Paradoxical Infrastructures: Ruins, Retrofit, and Risk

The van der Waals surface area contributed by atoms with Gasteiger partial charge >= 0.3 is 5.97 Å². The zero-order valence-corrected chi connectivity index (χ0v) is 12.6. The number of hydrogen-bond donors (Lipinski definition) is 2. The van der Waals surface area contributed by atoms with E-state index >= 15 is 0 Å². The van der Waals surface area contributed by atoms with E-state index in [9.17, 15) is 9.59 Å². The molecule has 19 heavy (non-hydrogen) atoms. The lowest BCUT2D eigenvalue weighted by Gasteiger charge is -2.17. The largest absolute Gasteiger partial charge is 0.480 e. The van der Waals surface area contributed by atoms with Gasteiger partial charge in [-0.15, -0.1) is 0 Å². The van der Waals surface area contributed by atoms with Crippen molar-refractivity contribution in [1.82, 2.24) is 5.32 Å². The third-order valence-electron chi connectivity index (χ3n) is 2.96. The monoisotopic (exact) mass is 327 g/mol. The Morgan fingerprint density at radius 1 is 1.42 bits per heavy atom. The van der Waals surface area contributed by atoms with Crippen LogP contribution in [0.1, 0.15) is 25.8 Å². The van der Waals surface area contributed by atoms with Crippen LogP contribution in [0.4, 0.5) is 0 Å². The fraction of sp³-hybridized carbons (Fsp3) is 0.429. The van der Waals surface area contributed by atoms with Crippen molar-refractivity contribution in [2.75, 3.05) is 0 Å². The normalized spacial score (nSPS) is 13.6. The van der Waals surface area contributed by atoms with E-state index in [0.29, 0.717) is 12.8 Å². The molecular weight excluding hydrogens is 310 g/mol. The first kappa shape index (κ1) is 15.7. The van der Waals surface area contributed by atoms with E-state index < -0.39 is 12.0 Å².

In recent years, a dramatic increase in the study of infrastructure has occurred in the social sciences and humanities, following upon foundational work in the physical sciences, architecture, planning, information science, and engineering. This article, authored by a multidisciplinary group of scholars, probes the generative potential of infrastructure at this historical juncture. Accounting for the conceptual and material capacities of infrastructure, the article argues for the importance of paradox in understanding infrastructure. Thematically the article is organized around three key points that speak to the study of infrastructure: ruin, retrofit, and risk. The first paradox of infrastructure, ruin, suggests that even as infrastructure is generative, it degenerates. A second paradox is found in retrofit, an apparent ontological oxymoron that attempts to bridge temporality from the present to the future and yet ultimately reveals that infrastructural solidity, in material and symbolic terms, is more apparent than actual. Finally, a third paradox of infrastructure, risk, demonstrates that while a key purpose of infrastructure is to mitigate risk, it also involves new risks as it comes to fruition. The article concludes with a series of suggestions and provocations to view the study of infrastructure in more contingent and paradoxical forms.